# How do you find the asymptotes for f(x) =(x^2-1)/(x^2+4)?

Sep 9, 2016

horizontal asymptote at y = 1

#### Explanation:

The denominator of f(x) cannot be zero as this would make f(x) undefined. Equating the denominator to zero and solving gives the values that x cannot be and if the numerator is non-zero for these values then they are vertical asymptotes.

solve: ${x}^{2} + 4 = 0 \Rightarrow {x}^{2} = - 4$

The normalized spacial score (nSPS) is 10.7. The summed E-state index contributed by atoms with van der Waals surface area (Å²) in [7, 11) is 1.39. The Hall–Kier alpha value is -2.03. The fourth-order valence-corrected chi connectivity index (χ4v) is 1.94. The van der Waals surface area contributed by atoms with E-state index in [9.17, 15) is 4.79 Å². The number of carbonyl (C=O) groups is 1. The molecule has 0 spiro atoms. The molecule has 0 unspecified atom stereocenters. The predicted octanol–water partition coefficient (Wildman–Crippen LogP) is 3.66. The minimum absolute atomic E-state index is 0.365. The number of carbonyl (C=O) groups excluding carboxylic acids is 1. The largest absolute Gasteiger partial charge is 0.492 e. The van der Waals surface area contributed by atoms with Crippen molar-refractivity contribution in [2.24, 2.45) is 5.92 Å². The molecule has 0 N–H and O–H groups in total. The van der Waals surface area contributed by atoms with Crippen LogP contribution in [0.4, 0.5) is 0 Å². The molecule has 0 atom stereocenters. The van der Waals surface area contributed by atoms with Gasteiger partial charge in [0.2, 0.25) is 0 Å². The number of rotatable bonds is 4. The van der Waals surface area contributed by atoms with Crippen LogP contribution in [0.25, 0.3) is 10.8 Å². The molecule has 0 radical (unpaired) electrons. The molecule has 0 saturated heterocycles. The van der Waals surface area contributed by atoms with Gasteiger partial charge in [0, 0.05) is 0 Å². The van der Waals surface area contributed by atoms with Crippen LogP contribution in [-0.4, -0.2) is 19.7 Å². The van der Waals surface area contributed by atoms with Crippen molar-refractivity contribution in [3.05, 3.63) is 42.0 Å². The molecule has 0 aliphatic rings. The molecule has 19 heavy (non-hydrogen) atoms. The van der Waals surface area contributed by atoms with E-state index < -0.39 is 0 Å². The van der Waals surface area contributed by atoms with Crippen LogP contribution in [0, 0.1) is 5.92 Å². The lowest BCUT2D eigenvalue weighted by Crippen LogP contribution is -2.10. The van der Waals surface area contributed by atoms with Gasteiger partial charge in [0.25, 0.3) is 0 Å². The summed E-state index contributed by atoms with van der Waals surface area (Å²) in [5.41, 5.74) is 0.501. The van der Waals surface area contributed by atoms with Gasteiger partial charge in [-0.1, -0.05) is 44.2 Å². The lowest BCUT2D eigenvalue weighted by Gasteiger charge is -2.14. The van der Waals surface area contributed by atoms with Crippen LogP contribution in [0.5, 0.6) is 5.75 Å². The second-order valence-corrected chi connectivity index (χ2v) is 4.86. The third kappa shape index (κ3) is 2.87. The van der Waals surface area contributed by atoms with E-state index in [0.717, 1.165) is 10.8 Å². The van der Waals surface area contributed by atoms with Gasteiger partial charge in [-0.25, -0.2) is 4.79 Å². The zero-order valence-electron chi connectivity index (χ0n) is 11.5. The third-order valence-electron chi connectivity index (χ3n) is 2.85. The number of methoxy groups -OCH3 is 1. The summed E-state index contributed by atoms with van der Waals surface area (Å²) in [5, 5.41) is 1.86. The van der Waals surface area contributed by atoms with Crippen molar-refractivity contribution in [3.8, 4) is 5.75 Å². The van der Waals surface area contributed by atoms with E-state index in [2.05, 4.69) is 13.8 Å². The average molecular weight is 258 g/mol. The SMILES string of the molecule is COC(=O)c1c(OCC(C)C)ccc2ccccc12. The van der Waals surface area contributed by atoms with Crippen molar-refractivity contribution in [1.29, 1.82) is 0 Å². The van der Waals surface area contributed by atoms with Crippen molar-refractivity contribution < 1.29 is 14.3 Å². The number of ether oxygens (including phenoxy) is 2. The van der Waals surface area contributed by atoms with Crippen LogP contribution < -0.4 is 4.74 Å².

This has no real solutions hence there are no vertical asymptotes.

Horizontal asymptotes occur as

${\lim}_{x \to \pm \infty} , f \left(x\right) \to c \text{ (a constant)}$

divide terms on numerator/denominator by the highest power of x that is ${x}^{2}$

$f \left(x\right) = \frac{{x}^{2} / {x}^{2} - \frac{1}{x} ^ 2}{{x}^{2} / {x}^{2} + \frac{4}{x} ^ 2} = \frac{1 - \frac{1}{x} ^ 2}{1 + \frac{4}{x} ^ 2}$

as $x \to \pm \infty , f \left(x\right) \to \frac{1 - 0}{1 + 0}$

$\Rightarrow y = 1 \text{ is the asymptote}$
graph{(x^2-1)/(x^2+4) [-10, 10, -5, 5]}